To George Ball
Philadelphia 6th Mar: 1797
Enclosed is the copy of a letter I wrote to you in answer to yours from Lancaster, & to that place directed it supposing your residence to be in that County. This letter will be directed to the care of the Postmaster in Fredericksburgh, but as you are not particular in designating the place at which you are to be found, it may not, any more than the former, find its way to you.1
The receipt of your letter of the 16th ulto should have had an earlier acknowledgment, had not the business of the Session pressed heavily upon me towards the close of it. I am—Sir Your most Obedt Servt
ALS (letterpress copy), DLC:GW; LB, DLC:GW.
1. George Ball, a lawyer of Spotsylvania County, wrote to GW on 16 Jan. from Lancaster County seeking to buy a tract of land in Gloucester County owned by GW. GW responded on 1 Feb. setting forth the terms on which he would sell it. For a description of the 400–acre tract in Gloucester County which GW acquired in 1789 from John Dandridge in partial payment of a debt, see the source note in John Dandridge to GW, 27 Oct. 1788. George Ball’s initial letter to GW of 16 Jan. 1797 reads: “I am informed by Mr Geo: Fitzhugh of your wish to Sell the tract of Land which you hold in Gloucester County (this State) and that he had been on a Contract with you for sd land, but had since declined it. Your letter to him dated the 28 of Jan: 1796 (which I now have before me) fully acquaints me with your terms—I will purchase of you—but if it should answer your purpose as well, should be glad if the second payment could be extended to a farther date, that is, a fourth at the conveyan[c]e, the other fourth in two years and so on in one or two years untill the payment be compleated. the Land I had reather be its own security. of your inclination still to sell, your Agent if any (in this State) by whome you sell and your terms if alter’d, be so good to let me know immediately by post” (DLC:GW).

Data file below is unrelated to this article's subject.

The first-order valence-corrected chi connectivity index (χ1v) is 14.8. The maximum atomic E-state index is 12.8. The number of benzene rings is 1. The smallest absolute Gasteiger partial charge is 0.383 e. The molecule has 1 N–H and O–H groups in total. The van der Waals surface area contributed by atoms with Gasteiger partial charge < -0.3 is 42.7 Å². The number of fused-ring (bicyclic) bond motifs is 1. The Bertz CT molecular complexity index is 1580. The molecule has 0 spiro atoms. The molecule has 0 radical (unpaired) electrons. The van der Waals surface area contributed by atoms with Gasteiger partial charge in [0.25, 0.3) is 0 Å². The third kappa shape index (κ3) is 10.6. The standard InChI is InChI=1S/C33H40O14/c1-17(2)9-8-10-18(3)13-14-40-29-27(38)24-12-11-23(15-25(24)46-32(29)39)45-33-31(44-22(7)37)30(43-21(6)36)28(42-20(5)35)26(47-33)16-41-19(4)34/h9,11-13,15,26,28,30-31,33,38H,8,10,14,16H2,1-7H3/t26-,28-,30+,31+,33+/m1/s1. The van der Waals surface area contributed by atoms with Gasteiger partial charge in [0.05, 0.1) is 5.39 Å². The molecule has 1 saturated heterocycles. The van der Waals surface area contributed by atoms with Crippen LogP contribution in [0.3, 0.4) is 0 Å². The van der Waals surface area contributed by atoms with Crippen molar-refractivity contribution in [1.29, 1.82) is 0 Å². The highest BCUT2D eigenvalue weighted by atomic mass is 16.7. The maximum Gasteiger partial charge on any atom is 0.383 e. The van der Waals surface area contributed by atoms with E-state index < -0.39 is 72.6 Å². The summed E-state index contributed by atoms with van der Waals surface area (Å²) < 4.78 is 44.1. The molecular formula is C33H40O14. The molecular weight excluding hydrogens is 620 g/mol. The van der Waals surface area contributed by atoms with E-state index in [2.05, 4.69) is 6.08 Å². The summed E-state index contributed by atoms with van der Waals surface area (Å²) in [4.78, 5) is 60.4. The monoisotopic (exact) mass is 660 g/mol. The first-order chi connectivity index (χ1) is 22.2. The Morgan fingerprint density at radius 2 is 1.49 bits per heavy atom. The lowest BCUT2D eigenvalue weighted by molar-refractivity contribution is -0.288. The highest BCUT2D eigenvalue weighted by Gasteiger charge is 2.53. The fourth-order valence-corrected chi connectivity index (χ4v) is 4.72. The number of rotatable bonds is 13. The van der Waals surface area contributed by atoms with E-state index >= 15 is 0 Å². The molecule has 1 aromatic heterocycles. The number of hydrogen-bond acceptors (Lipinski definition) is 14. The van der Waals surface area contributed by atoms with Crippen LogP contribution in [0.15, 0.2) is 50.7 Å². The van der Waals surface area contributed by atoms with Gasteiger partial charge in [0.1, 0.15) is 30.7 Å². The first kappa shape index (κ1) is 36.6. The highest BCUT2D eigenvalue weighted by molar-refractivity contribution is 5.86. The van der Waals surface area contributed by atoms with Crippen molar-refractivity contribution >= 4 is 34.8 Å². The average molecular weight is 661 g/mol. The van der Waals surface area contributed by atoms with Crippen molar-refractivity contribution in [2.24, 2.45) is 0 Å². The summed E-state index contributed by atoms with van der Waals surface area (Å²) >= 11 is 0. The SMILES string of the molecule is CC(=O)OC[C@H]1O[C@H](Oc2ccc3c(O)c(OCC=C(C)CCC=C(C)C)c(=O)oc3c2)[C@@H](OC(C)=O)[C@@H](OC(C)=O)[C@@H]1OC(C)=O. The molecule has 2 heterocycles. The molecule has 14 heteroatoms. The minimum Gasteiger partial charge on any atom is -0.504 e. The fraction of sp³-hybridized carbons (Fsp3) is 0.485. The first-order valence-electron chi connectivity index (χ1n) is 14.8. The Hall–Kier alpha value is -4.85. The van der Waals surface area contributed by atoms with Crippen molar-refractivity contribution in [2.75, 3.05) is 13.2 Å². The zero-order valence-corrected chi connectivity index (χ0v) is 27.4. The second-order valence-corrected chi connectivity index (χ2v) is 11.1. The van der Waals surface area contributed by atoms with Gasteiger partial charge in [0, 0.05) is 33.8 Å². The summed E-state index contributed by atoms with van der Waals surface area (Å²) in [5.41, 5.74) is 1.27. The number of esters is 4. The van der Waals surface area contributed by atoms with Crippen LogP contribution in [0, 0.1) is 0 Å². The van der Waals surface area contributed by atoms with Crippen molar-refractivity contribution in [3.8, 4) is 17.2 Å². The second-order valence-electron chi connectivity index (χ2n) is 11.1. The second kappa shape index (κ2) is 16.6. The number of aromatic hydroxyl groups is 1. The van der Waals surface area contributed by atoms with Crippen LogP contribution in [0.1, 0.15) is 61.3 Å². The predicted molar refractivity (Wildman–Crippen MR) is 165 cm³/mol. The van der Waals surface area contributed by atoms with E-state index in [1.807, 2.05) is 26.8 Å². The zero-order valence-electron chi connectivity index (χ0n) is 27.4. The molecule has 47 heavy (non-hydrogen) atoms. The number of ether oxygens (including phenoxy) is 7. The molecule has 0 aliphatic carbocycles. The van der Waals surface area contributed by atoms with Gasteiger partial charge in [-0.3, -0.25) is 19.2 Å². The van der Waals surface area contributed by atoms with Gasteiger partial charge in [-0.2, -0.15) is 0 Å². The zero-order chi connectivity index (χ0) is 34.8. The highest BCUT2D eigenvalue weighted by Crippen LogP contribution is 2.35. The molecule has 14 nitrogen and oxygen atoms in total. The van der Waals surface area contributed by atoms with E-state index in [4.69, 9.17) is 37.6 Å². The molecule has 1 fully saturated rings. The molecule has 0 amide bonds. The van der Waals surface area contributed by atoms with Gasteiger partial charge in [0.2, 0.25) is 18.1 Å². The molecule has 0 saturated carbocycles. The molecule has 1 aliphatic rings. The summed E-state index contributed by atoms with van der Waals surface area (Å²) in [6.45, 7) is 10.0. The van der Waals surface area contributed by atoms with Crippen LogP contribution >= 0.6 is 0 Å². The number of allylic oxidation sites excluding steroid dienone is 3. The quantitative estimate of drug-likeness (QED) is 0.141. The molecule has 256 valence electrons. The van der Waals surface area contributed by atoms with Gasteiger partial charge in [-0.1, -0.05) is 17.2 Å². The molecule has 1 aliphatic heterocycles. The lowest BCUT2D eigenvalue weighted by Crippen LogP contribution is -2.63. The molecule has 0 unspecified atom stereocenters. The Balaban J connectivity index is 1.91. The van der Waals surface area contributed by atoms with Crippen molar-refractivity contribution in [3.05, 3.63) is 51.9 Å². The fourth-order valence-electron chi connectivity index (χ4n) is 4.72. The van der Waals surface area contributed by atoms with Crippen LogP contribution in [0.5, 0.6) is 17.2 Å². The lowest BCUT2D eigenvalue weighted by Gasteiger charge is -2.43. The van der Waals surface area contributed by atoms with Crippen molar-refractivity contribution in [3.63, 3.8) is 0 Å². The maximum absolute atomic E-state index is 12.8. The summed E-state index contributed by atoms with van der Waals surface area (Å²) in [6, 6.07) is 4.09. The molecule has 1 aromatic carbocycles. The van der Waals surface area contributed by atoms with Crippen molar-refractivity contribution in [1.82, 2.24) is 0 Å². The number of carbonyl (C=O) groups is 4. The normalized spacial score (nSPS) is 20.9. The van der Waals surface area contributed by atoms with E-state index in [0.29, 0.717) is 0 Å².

GW’s response of 1 Feb. from Philadelphia reads: “Sir, Your letter of the 16th Ulto has been reed. If Mr George Fitzhugh has given up the idea of purchasing my land in Gloucester county, I am willing that you should have it on the terms it has been offered to him. which are, for the nett sum it cost me, with interest thereon, from the date of my purchase to the date of my conveyance: one fourth of which to be paid at the signing of the Deed, the other three fourths in three annual payments, with interest.